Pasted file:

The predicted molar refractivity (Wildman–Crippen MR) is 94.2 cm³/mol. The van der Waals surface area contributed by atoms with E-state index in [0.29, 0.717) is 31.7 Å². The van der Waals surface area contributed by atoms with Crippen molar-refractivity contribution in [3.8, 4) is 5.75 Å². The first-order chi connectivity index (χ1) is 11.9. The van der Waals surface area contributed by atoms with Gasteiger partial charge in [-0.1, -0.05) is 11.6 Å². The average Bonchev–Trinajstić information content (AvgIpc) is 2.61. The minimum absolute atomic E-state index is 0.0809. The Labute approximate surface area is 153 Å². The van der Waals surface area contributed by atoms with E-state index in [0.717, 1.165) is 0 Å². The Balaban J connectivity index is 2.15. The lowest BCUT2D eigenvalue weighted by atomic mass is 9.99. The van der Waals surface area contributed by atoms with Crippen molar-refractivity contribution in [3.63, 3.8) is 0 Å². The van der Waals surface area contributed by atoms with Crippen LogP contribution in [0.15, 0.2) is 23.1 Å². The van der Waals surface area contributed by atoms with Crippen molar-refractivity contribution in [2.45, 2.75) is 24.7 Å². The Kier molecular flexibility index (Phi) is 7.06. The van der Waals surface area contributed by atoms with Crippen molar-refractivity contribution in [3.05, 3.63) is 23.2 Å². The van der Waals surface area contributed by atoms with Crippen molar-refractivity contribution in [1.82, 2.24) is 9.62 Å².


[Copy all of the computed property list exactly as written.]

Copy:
The predicted molar refractivity (Wildman–Crippen MR) is 94.2 cm³/mol. The van der Waals surface area contributed by atoms with E-state index in [0.29, 0.717) is 31.7 Å². The van der Waals surface area contributed by atoms with Crippen molar-refractivity contribution in [3.8, 4) is 5.75 Å². The first-order chi connectivity index (χ1) is 11.9. The van der Waals surface area contributed by atoms with Gasteiger partial charge in [-0.1, -0.05) is 11.6 Å². The average Bonchev–Trinajstić information content (AvgIpc) is 2.61. The minimum absolute atomic E-state index is 0.0809. The Labute approximate surface area is 153 Å². The van der Waals surface area contributed by atoms with E-state index in [0.717, 1.165) is 0 Å². The Balaban J connectivity index is 2.15. The lowest BCUT2D eigenvalue weighted by atomic mass is 9.99. The van der Waals surface area contributed by atoms with Crippen molar-refractivity contribution in [3.63, 3.8) is 0 Å². The van der Waals surface area contributed by atoms with Crippen LogP contribution in [0.15, 0.2) is 23.1 Å². The van der Waals surface area contributed by atoms with Crippen molar-refractivity contribution in [2.45, 2.75) is 24.7 Å². The Kier molecular flexibility index (Phi) is 7.06. The van der Waals surface area contributed by atoms with Crippen molar-refractivity contribution in [3.05, 3.63) is 23.2 Å². The van der Waals surface area contributed by atoms with Crippen molar-refractivity contribution in [1.82, 2.24) is 9.62 Å².